A Florida worker who applied for 60 entry-level jobs received one interview

by admin
A Florida worker who applied for 60 entry-level jobs received one interview


  • U.S. businesses say they are struggling to find workers, especially for part-time jobs.
  • Joey Holtz decided to test their claims by submitting two applications a day in September.
  • Holtz got one interview and his summary of the experiment went viral on multiple platforms.

Joey Holtz recalled first hearing complaints about the labor shortage last year when he called to donate convalescent plasma at a clinic near Fort Myers, Florida.

“The guy started talking about how he couldn’t get help and couldn’t keep anyone at his medical facility because everyone left because of the incentive checks,” Holtz told Insider. “And I’m like, ‘Your medical professionals dropped checks for over $1,200?’ That’s weird.”

Over the next few months, the 37-year-old watched as a growing chorus of businesses said they couldn’t find anyone to hire because of the government stimulus money. It was so ubiquitous that he joined a Facebook group called “Nobody Wants to Work,” where users created memes mocking frustrated employers.

Colleen Piteo, director of marketing at Yours Truly Restaurant, puts up a sign that says: "Free food" and "Hiring all positions" to attract job candidates.

Respectfully posting a hiring sign on June 3rd in Chagrin Falls, Ohio.

AP/Tony Dejak

He said he finds it hard to believe that government money is keeping people out of the workforce, especially when the end of extended federal unemployment benefits doesn’t appear to have sparked a jump in employment. All extended aid ended in September, but 26 states — including Florida — ended it in early June and July.

“If that extra money that everybody’s supposed to live on stops in June and it’s now September, obviously that’s not what’s stopping them,” he said. Workers said companies struggling to hire don’t offer competitive pay and benefits.

So Holtz, a former food industry worker and charter boat crew member, decided to conduct an experiment.

On Sept. 1, he sent out job applications to two restaurants that have been particularly public about their staffing challenges.

He then expanded the test and spent the rest of the month applying for jobs—mostly at employers short of workers—and tracking his commute on a spreadsheet.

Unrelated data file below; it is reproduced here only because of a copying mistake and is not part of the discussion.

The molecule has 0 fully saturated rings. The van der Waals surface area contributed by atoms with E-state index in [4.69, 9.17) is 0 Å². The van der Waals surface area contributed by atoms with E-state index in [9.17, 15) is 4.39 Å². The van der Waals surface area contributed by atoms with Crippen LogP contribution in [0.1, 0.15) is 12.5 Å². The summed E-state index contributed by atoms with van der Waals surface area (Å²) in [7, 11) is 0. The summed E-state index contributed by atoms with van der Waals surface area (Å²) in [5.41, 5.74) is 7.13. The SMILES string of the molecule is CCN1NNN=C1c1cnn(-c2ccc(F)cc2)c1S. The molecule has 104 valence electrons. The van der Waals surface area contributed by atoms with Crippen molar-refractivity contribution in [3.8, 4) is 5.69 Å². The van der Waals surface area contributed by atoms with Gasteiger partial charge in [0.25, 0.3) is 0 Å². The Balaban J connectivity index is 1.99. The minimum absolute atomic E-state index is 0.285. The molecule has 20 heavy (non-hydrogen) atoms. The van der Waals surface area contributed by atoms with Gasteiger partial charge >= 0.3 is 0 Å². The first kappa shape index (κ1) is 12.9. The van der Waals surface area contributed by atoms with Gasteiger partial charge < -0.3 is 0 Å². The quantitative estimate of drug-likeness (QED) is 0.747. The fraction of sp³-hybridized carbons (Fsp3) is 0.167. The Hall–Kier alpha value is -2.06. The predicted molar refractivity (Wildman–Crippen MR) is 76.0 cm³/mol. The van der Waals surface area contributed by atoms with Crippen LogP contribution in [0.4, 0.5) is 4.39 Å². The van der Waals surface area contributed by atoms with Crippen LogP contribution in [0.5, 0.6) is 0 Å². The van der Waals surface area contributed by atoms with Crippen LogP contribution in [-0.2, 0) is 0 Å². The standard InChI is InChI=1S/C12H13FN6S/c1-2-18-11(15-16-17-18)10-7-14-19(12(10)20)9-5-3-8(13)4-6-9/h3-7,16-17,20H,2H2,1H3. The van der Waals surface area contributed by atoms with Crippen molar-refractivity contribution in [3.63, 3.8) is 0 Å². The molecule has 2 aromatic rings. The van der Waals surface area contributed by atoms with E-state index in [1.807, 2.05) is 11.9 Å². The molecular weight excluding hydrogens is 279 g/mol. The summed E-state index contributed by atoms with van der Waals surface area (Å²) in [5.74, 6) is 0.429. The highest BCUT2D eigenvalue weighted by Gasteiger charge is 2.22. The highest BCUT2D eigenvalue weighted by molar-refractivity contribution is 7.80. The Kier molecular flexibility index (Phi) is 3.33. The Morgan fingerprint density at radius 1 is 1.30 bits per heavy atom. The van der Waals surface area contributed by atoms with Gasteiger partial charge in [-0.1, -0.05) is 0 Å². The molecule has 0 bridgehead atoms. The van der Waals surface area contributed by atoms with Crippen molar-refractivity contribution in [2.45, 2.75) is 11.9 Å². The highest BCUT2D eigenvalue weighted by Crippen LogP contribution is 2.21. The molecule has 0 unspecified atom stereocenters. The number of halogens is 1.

Two weeks and 28 applications later, he received only nine email responses, one follow-up phone call and one interview with a construction company that advertised a full-time job focused on cleaning the site, paying $10 an hour.

But Holtz said the construction company instead tried to offer Florida’s minimum wage of $8.65 to start, even though the wage was scheduled to increase to $10 an hour on Sept. 30. He added that he wants full-time availability, while planning only part-time until Holtz is promoted.

Holtz said he doesn’t apply for roles he isn’t responsible for.

Some jobs “wanted a high school diploma,” he said. “Some wanted retail experience,” he added. “Most of them said either ‘willing to train’ or ‘minimal experience,’ and none of them were over $12 an hour.”

He said: “I didn’t apply for anything that required a degree. I didn’t apply for anything that said ‘I have to have six months of experience in this thing’.”

Holtz is not alone. Others also talked about their problems finding work despite a seemingly tight job market.

In a Sept. 29 Facebook post that also went viral on Twitter and Reddit, Holtz said, “58 apps say you’re not all desperate for workers, you’re just missing your slaves.”

“My view is that this is a familiar story to many,” he added.

By the end of September, Holtz had sent out 60 applications, received 16 email responses, four follow-up phone calls and the lone interview. He shared a pie chart showing his results.

Pie chart of Joey Holtz's job application results

Joey Holtz

Holtz acknowledged that his results may not be representative of the country’s larger labor challenges because his search was local and targeted the most vocal critics of stimulus spending.

He added that despite claims of some businesses struggling to hire, his boss had no staffing problems during the pandemic.

“No one leaves these positions because they care about their people,” Holtz said, referring to his boss.


Source link

You may also like